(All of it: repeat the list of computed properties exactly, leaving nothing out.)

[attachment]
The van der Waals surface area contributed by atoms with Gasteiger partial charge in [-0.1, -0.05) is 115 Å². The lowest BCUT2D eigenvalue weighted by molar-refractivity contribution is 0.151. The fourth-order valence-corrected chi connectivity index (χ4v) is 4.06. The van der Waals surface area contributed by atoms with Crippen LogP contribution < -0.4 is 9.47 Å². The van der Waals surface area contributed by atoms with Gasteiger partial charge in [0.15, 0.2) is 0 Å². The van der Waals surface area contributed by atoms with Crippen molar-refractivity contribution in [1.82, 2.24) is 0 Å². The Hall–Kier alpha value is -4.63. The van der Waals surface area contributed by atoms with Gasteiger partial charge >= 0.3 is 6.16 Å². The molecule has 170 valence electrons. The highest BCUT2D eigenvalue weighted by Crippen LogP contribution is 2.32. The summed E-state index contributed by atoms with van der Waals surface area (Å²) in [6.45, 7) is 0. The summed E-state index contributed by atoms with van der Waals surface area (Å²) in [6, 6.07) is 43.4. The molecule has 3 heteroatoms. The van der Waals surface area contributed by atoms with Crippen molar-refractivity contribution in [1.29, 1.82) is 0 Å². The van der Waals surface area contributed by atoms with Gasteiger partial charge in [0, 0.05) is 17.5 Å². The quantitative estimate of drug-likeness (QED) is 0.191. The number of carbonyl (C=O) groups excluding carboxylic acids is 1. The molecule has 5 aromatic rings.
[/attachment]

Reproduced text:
The van der Waals surface area contributed by atoms with Gasteiger partial charge in [-0.1, -0.05) is 115 Å². The lowest BCUT2D eigenvalue weighted by molar-refractivity contribution is 0.151. The fourth-order valence-corrected chi connectivity index (χ4v) is 4.06. The van der Waals surface area contributed by atoms with Crippen LogP contribution < -0.4 is 9.47 Å². The van der Waals surface area contributed by atoms with Gasteiger partial charge in [0.15, 0.2) is 0 Å². The van der Waals surface area contributed by atoms with Crippen molar-refractivity contribution in [1.82, 2.24) is 0 Å². The Hall–Kier alpha value is -4.63. The van der Waals surface area contributed by atoms with Gasteiger partial charge >= 0.3 is 6.16 Å². The molecule has 170 valence electrons. The highest BCUT2D eigenvalue weighted by Crippen LogP contribution is 2.32. The summed E-state index contributed by atoms with van der Waals surface area (Å²) in [6.45, 7) is 0. The summed E-state index contributed by atoms with van der Waals surface area (Å²) in [6, 6.07) is 43.4. The molecule has 3 heteroatoms. The van der Waals surface area contributed by atoms with Crippen molar-refractivity contribution in [1.29, 1.82) is 0 Å². The van der Waals surface area contributed by atoms with Gasteiger partial charge in [0, 0.05) is 17.5 Å². The quantitative estimate of drug-likeness (QED) is 0.191. The number of carbonyl (C=O) groups excluding carboxylic acids is 1. The molecule has 5 aromatic rings.